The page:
by Mariya Abedi
RIO DE JANEIRO — As tonight’s stage gets set at Maracanã Stadium in Rio de Janiero for the 2016 Paralympic Games Opening Ceremony, U.S. Paralympian snowboarder Amy Purdy has been preparing for her big moment.
The Sochi Bronze medalist and former “Dancing With the Stars” contestant will be taking the floor for a solo dance routine on an international stage. But it won’t be anything like what viewers have seen her do on DWTS, which Purdy almost won on season 18 when she came in second to Olympian Meryl Davis.
Her Rio performance will be almost five minutes long — more than the minute and a half that she’s used to — and she won’t have a dance partner the entire time. Purdy can’t reveal too much about the dance, but promises a surprise dancer to step in at one point.
“It’s mostly a contemporary dance, but I wanted to make sure to include some Brazilian flavor to it with some samba,” Purdy said of her performance, which she has been rehearsing for months to make sure she could get her hips to twist the way she wanted them to while wearing her prosthetics.
The 36-year-old, who is a double amputee, will be switching back and forth between two sets of prosthetics, her carbon-fiber running blades and her swimming feet. She will also be wearing an outfit that showcases some innovative technology.
“It combines the whole idea of the Paralympics: human spirit and technology. That’s what this whole dance does; it works together,” she said. “Showing the world the possibilities of Paralympic athletes and just how interesting and cool our situations can be, is a huge part of this dance and why we’re doing it in the Opening Ceremony.”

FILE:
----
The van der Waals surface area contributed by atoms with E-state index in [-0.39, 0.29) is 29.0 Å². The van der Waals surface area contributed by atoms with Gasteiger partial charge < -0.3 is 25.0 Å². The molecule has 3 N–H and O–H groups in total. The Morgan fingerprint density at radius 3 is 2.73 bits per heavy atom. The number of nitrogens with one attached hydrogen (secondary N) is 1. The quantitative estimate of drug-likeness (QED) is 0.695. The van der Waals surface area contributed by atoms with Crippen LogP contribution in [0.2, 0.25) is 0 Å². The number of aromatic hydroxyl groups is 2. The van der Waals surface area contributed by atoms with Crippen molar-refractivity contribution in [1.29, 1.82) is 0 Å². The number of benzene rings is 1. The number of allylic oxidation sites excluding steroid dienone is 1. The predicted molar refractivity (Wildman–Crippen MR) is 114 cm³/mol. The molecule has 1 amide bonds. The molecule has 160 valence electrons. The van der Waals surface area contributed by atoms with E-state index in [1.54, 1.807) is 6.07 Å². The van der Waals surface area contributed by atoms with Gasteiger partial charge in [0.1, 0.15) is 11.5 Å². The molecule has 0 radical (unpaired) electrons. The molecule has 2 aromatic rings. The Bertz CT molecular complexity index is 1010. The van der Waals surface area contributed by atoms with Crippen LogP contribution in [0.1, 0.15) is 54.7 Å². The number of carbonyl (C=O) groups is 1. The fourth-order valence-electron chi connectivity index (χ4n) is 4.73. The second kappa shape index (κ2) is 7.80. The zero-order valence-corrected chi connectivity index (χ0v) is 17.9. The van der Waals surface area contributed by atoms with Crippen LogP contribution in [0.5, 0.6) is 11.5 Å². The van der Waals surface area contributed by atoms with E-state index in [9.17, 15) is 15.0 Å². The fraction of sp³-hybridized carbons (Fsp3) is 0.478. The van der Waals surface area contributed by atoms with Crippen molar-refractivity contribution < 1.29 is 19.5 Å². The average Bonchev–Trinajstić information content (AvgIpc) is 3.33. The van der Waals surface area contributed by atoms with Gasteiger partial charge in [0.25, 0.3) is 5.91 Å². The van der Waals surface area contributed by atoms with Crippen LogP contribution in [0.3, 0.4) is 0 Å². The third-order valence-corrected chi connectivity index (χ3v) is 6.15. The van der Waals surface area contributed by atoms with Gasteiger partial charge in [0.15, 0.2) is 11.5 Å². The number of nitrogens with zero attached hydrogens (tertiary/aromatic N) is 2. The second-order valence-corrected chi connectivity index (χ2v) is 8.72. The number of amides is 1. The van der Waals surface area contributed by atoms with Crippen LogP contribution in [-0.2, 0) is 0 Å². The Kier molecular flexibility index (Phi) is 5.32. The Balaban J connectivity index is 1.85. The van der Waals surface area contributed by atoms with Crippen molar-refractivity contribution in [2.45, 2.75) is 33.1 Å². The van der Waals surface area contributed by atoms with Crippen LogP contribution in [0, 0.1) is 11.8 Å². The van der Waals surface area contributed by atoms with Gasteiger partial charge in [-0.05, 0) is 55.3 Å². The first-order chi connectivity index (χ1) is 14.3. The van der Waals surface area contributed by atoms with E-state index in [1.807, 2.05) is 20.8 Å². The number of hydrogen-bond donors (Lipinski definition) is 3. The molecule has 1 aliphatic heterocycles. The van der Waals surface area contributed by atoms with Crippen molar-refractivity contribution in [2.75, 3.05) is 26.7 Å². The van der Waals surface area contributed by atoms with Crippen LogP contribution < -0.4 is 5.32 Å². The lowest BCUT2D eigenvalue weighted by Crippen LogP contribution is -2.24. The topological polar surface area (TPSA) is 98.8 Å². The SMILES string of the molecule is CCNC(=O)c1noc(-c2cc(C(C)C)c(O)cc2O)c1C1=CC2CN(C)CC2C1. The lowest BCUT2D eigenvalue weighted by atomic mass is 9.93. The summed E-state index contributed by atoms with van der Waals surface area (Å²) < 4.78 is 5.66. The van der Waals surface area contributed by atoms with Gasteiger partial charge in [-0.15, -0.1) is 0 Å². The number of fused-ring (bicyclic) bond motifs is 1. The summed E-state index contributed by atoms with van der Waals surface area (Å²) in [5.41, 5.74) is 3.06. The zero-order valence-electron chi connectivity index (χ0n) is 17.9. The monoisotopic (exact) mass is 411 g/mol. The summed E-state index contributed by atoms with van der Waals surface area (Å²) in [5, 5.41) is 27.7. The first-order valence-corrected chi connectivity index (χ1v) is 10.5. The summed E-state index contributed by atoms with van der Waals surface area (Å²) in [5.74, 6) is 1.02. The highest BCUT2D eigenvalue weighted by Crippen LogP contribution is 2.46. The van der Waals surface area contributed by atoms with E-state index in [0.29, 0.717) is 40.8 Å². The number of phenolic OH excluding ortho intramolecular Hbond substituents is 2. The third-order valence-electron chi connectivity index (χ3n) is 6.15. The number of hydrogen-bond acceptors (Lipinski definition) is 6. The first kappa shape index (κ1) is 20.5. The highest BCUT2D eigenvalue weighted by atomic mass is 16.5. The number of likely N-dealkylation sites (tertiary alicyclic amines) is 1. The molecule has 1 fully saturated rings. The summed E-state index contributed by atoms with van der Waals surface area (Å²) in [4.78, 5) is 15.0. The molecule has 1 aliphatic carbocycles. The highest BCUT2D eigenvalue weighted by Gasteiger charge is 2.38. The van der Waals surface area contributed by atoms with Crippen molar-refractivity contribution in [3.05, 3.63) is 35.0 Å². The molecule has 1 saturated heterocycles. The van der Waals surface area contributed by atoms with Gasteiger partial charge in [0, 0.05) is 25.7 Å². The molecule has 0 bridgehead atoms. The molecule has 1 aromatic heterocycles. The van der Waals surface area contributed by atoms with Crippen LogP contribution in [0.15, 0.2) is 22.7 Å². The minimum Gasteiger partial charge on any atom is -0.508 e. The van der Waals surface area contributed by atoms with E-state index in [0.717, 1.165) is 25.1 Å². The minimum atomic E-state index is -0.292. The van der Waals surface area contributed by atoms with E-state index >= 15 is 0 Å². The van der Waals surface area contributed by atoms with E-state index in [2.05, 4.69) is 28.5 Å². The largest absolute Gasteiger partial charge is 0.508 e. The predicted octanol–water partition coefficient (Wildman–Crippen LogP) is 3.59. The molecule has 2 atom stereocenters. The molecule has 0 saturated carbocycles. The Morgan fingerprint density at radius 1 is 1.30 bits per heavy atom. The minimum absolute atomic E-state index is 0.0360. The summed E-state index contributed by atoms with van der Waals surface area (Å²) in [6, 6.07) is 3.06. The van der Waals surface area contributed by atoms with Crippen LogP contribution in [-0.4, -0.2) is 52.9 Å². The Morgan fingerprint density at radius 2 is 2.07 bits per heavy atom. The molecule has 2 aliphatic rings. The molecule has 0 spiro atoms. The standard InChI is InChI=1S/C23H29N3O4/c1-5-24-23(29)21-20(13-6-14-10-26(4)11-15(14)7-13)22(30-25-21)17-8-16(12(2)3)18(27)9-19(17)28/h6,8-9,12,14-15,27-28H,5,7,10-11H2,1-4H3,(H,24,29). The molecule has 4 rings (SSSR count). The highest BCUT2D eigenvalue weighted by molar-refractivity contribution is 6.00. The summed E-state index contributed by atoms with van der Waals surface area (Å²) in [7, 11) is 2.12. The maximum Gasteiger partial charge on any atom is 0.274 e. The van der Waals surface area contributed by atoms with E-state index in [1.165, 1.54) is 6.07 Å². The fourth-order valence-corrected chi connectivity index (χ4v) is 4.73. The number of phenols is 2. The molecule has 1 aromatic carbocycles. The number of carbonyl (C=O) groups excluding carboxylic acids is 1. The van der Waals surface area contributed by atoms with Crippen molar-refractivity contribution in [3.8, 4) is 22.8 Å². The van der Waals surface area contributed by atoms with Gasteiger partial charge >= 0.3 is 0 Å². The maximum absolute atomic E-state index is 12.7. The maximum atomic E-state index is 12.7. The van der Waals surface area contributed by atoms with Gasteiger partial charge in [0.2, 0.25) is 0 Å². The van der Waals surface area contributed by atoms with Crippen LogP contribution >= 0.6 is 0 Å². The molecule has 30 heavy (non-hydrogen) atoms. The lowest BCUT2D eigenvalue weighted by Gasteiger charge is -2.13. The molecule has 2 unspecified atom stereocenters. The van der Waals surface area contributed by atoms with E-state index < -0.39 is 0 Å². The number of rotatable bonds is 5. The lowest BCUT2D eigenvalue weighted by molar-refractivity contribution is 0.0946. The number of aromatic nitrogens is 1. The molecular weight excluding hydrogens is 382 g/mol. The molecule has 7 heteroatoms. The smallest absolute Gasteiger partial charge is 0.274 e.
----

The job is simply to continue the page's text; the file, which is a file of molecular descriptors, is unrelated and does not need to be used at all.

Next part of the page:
The Las Vegas native, who normally takes part in the winter Paralympics, will shift focus back to snowboarding training once she returns home from Rio. She’s aiming to make the next winter Paralympic team for South Korea in 2018.
“It’s been a bit of a balance the last couple of months with training and Rio, but my sights are on the next Paralympics and gearing up for the World Cups in November,” Purdy said.
Purdy began snowboarding when she was 15. But soon after graduating high school, she contracted bacterial meningitis, and doctors had to amputate both of her legs below the knee. She built her own prosthetics when she couldn’t find any available for snowboarding and was soon back on the slopes. After winning several snowboarding competitions, Purdy made it to Sochi in 2014, where she won the Bronze medal.
Off the slopes, the multi-talented star is involved with several non-profit organizations, including her own Adaptive Action Sports, a group that aims to introduce sports to people with physical challenges. She’s taking her outreach to Rio as well.
“While I’m here, I’m involving myself in a Team Rio charity that helps underprivileged kids out here and help get them to the games,” Purdy said. “I’m trying to do everything I can to support the athletes, support the games and also, support the country the games are in.”
By the time the Paralympics are over, Purdy and her husband will have spent several weeks in Rio de Janiero. The two recently celebrated their one-year anniversary in Brazil, and they hope to be back.
“Everyone here has been so warm to us. I can’t get over how hospitable they’ve been to us,” Purdy said. “And the scenery is absolutely spectacular; everywhere you look, the panoramic views are jaw dropping, beautiful.”